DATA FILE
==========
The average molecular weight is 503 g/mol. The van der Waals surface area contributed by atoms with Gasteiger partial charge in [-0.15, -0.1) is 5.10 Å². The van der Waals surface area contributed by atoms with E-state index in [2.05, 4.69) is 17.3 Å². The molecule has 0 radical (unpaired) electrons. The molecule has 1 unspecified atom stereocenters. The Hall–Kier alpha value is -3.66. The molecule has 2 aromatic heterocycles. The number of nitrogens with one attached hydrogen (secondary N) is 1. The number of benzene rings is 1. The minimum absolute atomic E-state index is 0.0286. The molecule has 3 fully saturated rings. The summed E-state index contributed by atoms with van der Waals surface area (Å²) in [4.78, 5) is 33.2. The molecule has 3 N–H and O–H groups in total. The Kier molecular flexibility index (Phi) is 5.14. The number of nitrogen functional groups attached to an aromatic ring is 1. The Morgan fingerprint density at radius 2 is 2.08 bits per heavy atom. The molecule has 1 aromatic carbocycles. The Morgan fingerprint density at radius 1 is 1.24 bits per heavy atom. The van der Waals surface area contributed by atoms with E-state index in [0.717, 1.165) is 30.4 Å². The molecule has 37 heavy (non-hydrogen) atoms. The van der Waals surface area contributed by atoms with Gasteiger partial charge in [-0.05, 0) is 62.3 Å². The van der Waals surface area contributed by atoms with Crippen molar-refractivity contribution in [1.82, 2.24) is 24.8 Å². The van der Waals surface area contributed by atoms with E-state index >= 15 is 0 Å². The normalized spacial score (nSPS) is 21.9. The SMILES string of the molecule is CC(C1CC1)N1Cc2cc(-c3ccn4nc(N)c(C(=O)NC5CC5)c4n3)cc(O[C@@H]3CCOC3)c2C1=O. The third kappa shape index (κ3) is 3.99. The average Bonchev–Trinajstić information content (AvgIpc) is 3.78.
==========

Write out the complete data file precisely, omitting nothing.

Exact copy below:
The average molecular weight is 503 g/mol. The van der Waals surface area contributed by atoms with Gasteiger partial charge in [-0.15, -0.1) is 5.10 Å². The van der Waals surface area contributed by atoms with E-state index in [2.05, 4.69) is 17.3 Å². The molecule has 0 radical (unpaired) electrons. The molecule has 1 unspecified atom stereocenters. The Hall–Kier alpha value is -3.66. The molecule has 2 aromatic heterocycles. The number of nitrogens with one attached hydrogen (secondary N) is 1. The number of benzene rings is 1. The minimum absolute atomic E-state index is 0.0286. The molecule has 3 fully saturated rings. The summed E-state index contributed by atoms with van der Waals surface area (Å²) in [4.78, 5) is 33.2. The molecule has 3 N–H and O–H groups in total. The Kier molecular flexibility index (Phi) is 5.14. The number of nitrogen functional groups attached to an aromatic ring is 1. The Morgan fingerprint density at radius 2 is 2.08 bits per heavy atom. The molecule has 1 aromatic carbocycles. The Morgan fingerprint density at radius 1 is 1.24 bits per heavy atom. The van der Waals surface area contributed by atoms with E-state index in [0.717, 1.165) is 30.4 Å². The molecule has 37 heavy (non-hydrogen) atoms. The van der Waals surface area contributed by atoms with Gasteiger partial charge in [-0.05, 0) is 62.3 Å². The van der Waals surface area contributed by atoms with Crippen molar-refractivity contribution in [1.82, 2.24) is 24.8 Å². The van der Waals surface area contributed by atoms with E-state index >= 15 is 0 Å². The normalized spacial score (nSPS) is 21.9. The SMILES string of the molecule is CC(C1CC1)N1Cc2cc(-c3ccn4nc(N)c(C(=O)NC5CC5)c4n3)cc(O[C@@H]3CCOC3)c2C1=O. The third kappa shape index (κ3) is 3.99. The average Bonchev–Trinajstić information content (AvgIpc) is 3.78.